At 8:07 a.m. Saturday, the Hawaii Emergency Management Agency activated its civilian early warning system with a message sent to cellphones in the state:“BALLISTIC MISSILE THREAT INBOUND TO HAWAII. SEEK IMMEDIATE SHELTER. THIS IS NOT A DRILL.”The one part of the message that was correct was that it was indeed not a drill. It was an accident. No missile was incoming, and the warning was, according to the agency, the result of simple human error.
This week's document concerns a vexing Cold War question: if the United States was nuked by the Soviet Union, would the bureaucracy survive, or would we have to start from scratch? Would nuclear apocalypse accomplish the ultimate deregulation, the ultimate experiment in small government? Would all debts be off, all credit clean, all records blanked? For God's sake, what would happen to private business, private industry?
@SimonZerafa In Teller's mind, coming up with the H-bomb and everything else was just him doing kind of obvious things. The only time he got grabby about priority was when people wanted to give it to Ulam instead — he thought Ulam betrayed the work by not supporting it.
@SimonZerafa I think Teller thought that bomb design and physics was just a matter of getting good people together and setting them free to think big ideas. It turns out its a bit more complex than that, but it's an ideology that in some ways could sound self-deprecating.
@Heterocatalytic (To acknowledge that Oppenheimer's wartime activities — lying to security officials, sleeping with Communist mistresses, etc. — would not accord with a 1950s vision of security and loyalty should not be taken to suggest I think the hearings were fair, appropriate, etc.)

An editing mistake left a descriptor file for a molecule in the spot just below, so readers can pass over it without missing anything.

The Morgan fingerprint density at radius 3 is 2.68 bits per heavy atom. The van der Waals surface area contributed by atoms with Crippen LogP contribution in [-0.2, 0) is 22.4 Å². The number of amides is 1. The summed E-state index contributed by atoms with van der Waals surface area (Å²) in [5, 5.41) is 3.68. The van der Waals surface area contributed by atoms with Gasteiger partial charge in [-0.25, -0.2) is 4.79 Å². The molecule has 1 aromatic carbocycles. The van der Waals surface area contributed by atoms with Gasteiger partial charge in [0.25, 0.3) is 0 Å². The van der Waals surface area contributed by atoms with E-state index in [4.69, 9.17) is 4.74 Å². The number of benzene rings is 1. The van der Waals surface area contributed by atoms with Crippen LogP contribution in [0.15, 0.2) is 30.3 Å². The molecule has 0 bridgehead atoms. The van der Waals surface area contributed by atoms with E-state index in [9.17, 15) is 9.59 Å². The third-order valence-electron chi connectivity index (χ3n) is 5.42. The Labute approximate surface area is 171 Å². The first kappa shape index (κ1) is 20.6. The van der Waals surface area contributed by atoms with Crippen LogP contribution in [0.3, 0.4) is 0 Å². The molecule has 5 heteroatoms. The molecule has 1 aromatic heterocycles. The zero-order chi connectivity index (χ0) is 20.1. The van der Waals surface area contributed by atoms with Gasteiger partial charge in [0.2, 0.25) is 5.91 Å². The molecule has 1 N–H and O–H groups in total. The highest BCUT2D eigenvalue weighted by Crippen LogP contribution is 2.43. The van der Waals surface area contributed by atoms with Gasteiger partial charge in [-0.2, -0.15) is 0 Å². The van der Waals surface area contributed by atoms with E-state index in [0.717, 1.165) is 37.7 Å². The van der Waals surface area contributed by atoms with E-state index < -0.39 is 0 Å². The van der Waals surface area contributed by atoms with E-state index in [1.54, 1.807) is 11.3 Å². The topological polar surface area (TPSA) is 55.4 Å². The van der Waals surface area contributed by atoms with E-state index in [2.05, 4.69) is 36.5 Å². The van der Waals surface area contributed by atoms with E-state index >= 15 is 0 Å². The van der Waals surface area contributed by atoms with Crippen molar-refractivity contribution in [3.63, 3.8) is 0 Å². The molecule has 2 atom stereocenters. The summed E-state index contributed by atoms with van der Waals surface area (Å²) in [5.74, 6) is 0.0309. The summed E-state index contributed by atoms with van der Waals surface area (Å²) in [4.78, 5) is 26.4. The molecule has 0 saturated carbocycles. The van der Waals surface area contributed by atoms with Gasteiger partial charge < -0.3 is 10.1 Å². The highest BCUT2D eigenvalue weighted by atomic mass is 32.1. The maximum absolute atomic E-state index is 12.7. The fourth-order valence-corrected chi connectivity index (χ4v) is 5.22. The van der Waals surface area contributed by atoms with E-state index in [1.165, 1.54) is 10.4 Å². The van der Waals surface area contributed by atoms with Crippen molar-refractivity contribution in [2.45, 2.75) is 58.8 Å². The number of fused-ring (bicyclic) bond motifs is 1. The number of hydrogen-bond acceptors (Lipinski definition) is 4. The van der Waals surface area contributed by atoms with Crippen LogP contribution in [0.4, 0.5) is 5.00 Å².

@Heterocatalytic I know. I think that he became something of a convenient scapegoat for the larger forces at work, though. Teller's testimony was not nearly as damning, or decisive, as Oppenheimer's own accounts of his failings and unreliability. https://t.co/9K9mgtN18t
Muck Rack makes it simple to find people, tweets, or articles that mention any name, keyword, company, hashtag etc. We've compiled this guide to help you make the most of your search.
Selecting a term
Start searching tweets, articles from media outlets, articles mentioned in tweets, journalists'
names, titles and bios with some suggested searches:
Companies or Topics (e.g. iPhone, Microsoft)
Phrases (e.g. "cloud computing") — use quotes to keep the terms together
Twitter handles (e.g. @username) — returns those who have mentioned or replied to
Names (e.g. "David Pogue")
Hashtags (e.g. #sxsw, #london2012)
Bio details (e.g. vegan, Olympics, father)
Muck Rack's Advanced Search allows for many boolean operators.
Find results that mention multiple specified terms, use AND or
+. For example, ensure each result contains both Elon Musk and Mark Zuckerberg by
searching Musk AND Zuckerberg or Musk + Zuckerberg.
Use the operators OR or , to broaden your search when you'd like either of
multiple terms to appear in results. (This is the default behavior of our search when no operators
are used). For example, results will contain either cake or cookie by searching cake OR cookie or cake,cookie
Use NOT or - to subtract results from your search. For
example, searching Disney will yield results about the Walt Disney Company as well as Walt Disney
World Resort. To exclude mentions of Disney World, search for Disney -World or Disney
When using one of these operators with a phrase, enclose it in quotation marks. For example, you can
find results about smartphones excluding Apple's iPhone 4S by searching smartphone -"iPhone
Exact case matching or punctuation
If you're searching for a brand name or keyword that relies on specific punctuation marks or capitalization, you can
find results that match your exact query by adding matchcase: before the keyword you're searching for, like matchcase:E*TRADE .
Use parentheses to separate multiple
boolean phrases. For example, to find journalists talking about having fun in Disney World or
Disneyland, search for ("disney world" OR disneyland) AND fun.
An asterisk can be used to search for any variation of a root word truncated by the asterisk. For example, searching for admin* will return results for administrator, administration, administer, administered, etc.
A near operator is an AND operator where you can control the distance between the words. You can vary the distance the near operation uses by adding a forward slash and number (between 0-99) such as strawberries NEAR/10 "whipped cream", which means the strawberries must exist within 10 words of "whipped cream".